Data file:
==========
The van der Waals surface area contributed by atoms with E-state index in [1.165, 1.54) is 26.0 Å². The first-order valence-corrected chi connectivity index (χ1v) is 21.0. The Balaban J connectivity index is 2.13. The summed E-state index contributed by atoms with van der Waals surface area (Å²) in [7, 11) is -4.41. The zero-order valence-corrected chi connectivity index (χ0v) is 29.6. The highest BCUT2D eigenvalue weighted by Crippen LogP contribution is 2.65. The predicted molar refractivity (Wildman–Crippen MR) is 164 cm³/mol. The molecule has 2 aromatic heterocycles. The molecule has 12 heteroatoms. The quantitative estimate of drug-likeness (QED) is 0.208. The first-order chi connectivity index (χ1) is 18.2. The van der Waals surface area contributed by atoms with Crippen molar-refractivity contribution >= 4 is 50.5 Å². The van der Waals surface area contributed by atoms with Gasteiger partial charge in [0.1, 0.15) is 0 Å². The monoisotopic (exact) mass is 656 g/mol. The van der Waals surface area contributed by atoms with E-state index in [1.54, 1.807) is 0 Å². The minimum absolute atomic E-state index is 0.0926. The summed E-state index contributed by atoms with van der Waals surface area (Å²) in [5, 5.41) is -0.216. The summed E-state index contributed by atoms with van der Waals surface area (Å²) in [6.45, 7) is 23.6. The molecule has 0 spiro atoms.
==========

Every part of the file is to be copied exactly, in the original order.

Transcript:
The van der Waals surface area contributed by atoms with E-state index in [1.165, 1.54) is 26.0 Å². The first-order valence-corrected chi connectivity index (χ1v) is 21.0. The Balaban J connectivity index is 2.13. The summed E-state index contributed by atoms with van der Waals surface area (Å²) in [7, 11) is -4.41. The zero-order valence-corrected chi connectivity index (χ0v) is 29.6. The highest BCUT2D eigenvalue weighted by Crippen LogP contribution is 2.65. The predicted molar refractivity (Wildman–Crippen MR) is 164 cm³/mol. The molecule has 2 aromatic heterocycles. The molecule has 12 heteroatoms. The quantitative estimate of drug-likeness (QED) is 0.208. The first-order chi connectivity index (χ1) is 18.2. The van der Waals surface area contributed by atoms with Crippen molar-refractivity contribution >= 4 is 50.5 Å². The van der Waals surface area contributed by atoms with Gasteiger partial charge in [0.1, 0.15) is 0 Å². The monoisotopic (exact) mass is 656 g/mol. The van der Waals surface area contributed by atoms with E-state index in [1.54, 1.807) is 0 Å². The minimum absolute atomic E-state index is 0.0926. The summed E-state index contributed by atoms with van der Waals surface area (Å²) in [5, 5.41) is -0.216. The summed E-state index contributed by atoms with van der Waals surface area (Å²) in [6.45, 7) is 23.6. The molecule has 0 spiro atoms.